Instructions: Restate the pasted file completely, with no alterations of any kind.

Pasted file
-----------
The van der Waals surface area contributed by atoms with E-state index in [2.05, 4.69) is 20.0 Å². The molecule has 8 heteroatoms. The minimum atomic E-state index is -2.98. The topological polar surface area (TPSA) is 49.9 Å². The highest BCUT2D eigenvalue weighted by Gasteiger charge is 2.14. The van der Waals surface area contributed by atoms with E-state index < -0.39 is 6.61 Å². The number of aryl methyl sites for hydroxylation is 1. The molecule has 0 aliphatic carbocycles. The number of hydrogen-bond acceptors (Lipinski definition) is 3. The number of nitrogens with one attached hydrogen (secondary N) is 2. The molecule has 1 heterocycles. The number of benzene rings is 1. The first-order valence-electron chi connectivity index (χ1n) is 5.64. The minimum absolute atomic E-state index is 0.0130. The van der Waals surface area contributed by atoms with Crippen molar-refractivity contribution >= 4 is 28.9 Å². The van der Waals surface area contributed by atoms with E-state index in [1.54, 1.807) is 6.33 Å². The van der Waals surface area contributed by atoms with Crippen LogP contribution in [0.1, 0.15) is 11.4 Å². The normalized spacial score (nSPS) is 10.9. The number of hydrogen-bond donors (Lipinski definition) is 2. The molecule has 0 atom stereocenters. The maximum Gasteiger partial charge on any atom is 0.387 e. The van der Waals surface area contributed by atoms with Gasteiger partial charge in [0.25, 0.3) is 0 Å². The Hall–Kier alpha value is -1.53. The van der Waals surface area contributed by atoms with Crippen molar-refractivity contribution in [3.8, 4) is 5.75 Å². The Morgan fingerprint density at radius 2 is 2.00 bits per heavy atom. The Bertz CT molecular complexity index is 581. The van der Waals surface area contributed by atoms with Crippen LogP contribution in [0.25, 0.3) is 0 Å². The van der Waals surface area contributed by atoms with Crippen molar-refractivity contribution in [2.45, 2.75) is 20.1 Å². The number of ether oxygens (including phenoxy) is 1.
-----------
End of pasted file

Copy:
The van der Waals surface area contributed by atoms with E-state index in [2.05, 4.69) is 20.0 Å². The molecule has 8 heteroatoms. The minimum atomic E-state index is -2.98. The topological polar surface area (TPSA) is 49.9 Å². The highest BCUT2D eigenvalue weighted by Gasteiger charge is 2.14. The van der Waals surface area contributed by atoms with E-state index < -0.39 is 6.61 Å². The number of aryl methyl sites for hydroxylation is 1. The molecule has 0 aliphatic carbocycles. The number of hydrogen-bond acceptors (Lipinski definition) is 3. The number of nitrogens with one attached hydrogen (secondary N) is 2. The molecule has 1 heterocycles. The number of benzene rings is 1. The first-order valence-electron chi connectivity index (χ1n) is 5.64. The minimum absolute atomic E-state index is 0.0130. The van der Waals surface area contributed by atoms with Crippen molar-refractivity contribution >= 4 is 28.9 Å². The van der Waals surface area contributed by atoms with E-state index in [1.54, 1.807) is 6.33 Å². The van der Waals surface area contributed by atoms with Crippen LogP contribution in [0.1, 0.15) is 11.4 Å². The normalized spacial score (nSPS) is 10.9. The number of hydrogen-bond donors (Lipinski definition) is 2. The molecule has 0 atom stereocenters. The maximum Gasteiger partial charge on any atom is 0.387 e. The van der Waals surface area contributed by atoms with Gasteiger partial charge in [0.25, 0.3) is 0 Å². The Hall–Kier alpha value is -1.53. The van der Waals surface area contributed by atoms with Crippen molar-refractivity contribution in [3.8, 4) is 5.75 Å². The Morgan fingerprint density at radius 2 is 2.00 bits per heavy atom. The Bertz CT molecular complexity index is 581. The van der Waals surface area contributed by atoms with Crippen LogP contribution in [0.25, 0.3) is 0 Å². The van der Waals surface area contributed by atoms with Crippen molar-refractivity contribution in [2.45, 2.75) is 20.1 Å². The number of ether oxygens (including phenoxy) is 1.